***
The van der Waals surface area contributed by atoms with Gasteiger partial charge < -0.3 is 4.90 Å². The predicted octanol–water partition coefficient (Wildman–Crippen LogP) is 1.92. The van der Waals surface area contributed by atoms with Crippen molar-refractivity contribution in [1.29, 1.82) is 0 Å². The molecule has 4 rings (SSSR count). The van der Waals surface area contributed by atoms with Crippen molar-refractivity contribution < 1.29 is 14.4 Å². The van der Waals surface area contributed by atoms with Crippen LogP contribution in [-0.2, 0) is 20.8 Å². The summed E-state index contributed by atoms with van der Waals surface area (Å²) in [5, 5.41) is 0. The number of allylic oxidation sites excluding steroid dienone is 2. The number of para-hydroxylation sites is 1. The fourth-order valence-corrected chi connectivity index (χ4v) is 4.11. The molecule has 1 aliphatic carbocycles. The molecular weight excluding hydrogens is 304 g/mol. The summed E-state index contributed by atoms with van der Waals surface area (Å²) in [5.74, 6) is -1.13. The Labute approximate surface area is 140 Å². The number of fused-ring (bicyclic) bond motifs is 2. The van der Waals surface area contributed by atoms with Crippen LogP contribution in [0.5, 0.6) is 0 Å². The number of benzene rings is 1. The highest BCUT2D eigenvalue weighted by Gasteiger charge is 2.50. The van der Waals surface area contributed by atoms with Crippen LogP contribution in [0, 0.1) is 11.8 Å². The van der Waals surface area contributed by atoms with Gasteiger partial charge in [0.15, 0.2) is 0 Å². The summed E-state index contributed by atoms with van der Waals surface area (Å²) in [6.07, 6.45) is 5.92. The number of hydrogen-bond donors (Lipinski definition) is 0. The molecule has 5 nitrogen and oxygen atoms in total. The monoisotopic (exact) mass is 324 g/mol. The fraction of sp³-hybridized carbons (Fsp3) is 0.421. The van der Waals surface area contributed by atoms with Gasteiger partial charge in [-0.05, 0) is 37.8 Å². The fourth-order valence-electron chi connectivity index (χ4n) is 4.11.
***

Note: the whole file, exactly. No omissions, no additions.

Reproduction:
The van der Waals surface area contributed by atoms with Gasteiger partial charge < -0.3 is 4.90 Å². The predicted octanol–water partition coefficient (Wildman–Crippen LogP) is 1.92. The van der Waals surface area contributed by atoms with Crippen molar-refractivity contribution in [1.29, 1.82) is 0 Å². The molecule has 4 rings (SSSR count). The van der Waals surface area contributed by atoms with Crippen molar-refractivity contribution < 1.29 is 14.4 Å². The van der Waals surface area contributed by atoms with Crippen LogP contribution in [-0.2, 0) is 20.8 Å². The summed E-state index contributed by atoms with van der Waals surface area (Å²) in [5, 5.41) is 0. The number of allylic oxidation sites excluding steroid dienone is 2. The number of para-hydroxylation sites is 1. The fourth-order valence-corrected chi connectivity index (χ4v) is 4.11. The molecule has 1 aliphatic carbocycles. The molecular weight excluding hydrogens is 304 g/mol. The summed E-state index contributed by atoms with van der Waals surface area (Å²) in [5.74, 6) is -1.13. The Labute approximate surface area is 140 Å². The number of fused-ring (bicyclic) bond motifs is 2. The van der Waals surface area contributed by atoms with Crippen LogP contribution in [0.5, 0.6) is 0 Å². The number of benzene rings is 1. The highest BCUT2D eigenvalue weighted by Gasteiger charge is 2.50. The van der Waals surface area contributed by atoms with Crippen LogP contribution in [0, 0.1) is 11.8 Å². The van der Waals surface area contributed by atoms with Gasteiger partial charge in [0.15, 0.2) is 0 Å². The summed E-state index contributed by atoms with van der Waals surface area (Å²) in [6.07, 6.45) is 5.92. The number of hydrogen-bond donors (Lipinski definition) is 0. The molecule has 5 nitrogen and oxygen atoms in total. The monoisotopic (exact) mass is 324 g/mol. The fraction of sp³-hybridized carbons (Fsp3) is 0.421. The van der Waals surface area contributed by atoms with Gasteiger partial charge in [-0.05, 0) is 37.8 Å². The fourth-order valence-electron chi connectivity index (χ4n) is 4.11.